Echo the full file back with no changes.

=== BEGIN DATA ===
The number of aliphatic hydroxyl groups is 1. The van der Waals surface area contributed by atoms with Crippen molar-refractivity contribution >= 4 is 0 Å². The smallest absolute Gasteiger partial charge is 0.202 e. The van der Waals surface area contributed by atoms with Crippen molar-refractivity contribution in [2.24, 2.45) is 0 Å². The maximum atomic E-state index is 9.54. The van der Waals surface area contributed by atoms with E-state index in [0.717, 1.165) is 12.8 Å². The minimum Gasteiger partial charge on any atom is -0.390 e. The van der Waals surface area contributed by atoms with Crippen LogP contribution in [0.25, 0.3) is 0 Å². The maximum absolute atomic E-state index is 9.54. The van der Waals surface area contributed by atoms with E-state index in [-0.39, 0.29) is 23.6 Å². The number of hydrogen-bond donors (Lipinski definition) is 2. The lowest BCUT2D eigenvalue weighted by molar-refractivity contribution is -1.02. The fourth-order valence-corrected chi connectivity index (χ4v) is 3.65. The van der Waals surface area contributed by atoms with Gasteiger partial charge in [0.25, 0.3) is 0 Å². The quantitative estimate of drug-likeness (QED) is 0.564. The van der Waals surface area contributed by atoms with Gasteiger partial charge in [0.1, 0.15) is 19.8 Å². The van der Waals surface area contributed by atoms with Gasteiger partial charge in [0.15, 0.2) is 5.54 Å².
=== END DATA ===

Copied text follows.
The number of aliphatic hydroxyl groups is 1. The van der Waals surface area contributed by atoms with Crippen molar-refractivity contribution >= 4 is 0 Å². The smallest absolute Gasteiger partial charge is 0.202 e. The van der Waals surface area contributed by atoms with Crippen molar-refractivity contribution in [2.24, 2.45) is 0 Å². The maximum atomic E-state index is 9.54. The van der Waals surface area contributed by atoms with E-state index in [0.717, 1.165) is 12.8 Å². The minimum Gasteiger partial charge on any atom is -0.390 e. The van der Waals surface area contributed by atoms with Crippen LogP contribution in [0.25, 0.3) is 0 Å². The maximum absolute atomic E-state index is 9.54. The van der Waals surface area contributed by atoms with E-state index in [-0.39, 0.29) is 23.6 Å². The number of hydrogen-bond donors (Lipinski definition) is 2. The lowest BCUT2D eigenvalue weighted by molar-refractivity contribution is -1.02. The fourth-order valence-corrected chi connectivity index (χ4v) is 3.65. The van der Waals surface area contributed by atoms with Gasteiger partial charge in [0.25, 0.3) is 0 Å². The quantitative estimate of drug-likeness (QED) is 0.564. The van der Waals surface area contributed by atoms with Gasteiger partial charge in [0.1, 0.15) is 19.8 Å². The van der Waals surface area contributed by atoms with Gasteiger partial charge in [0.15, 0.2) is 5.54 Å².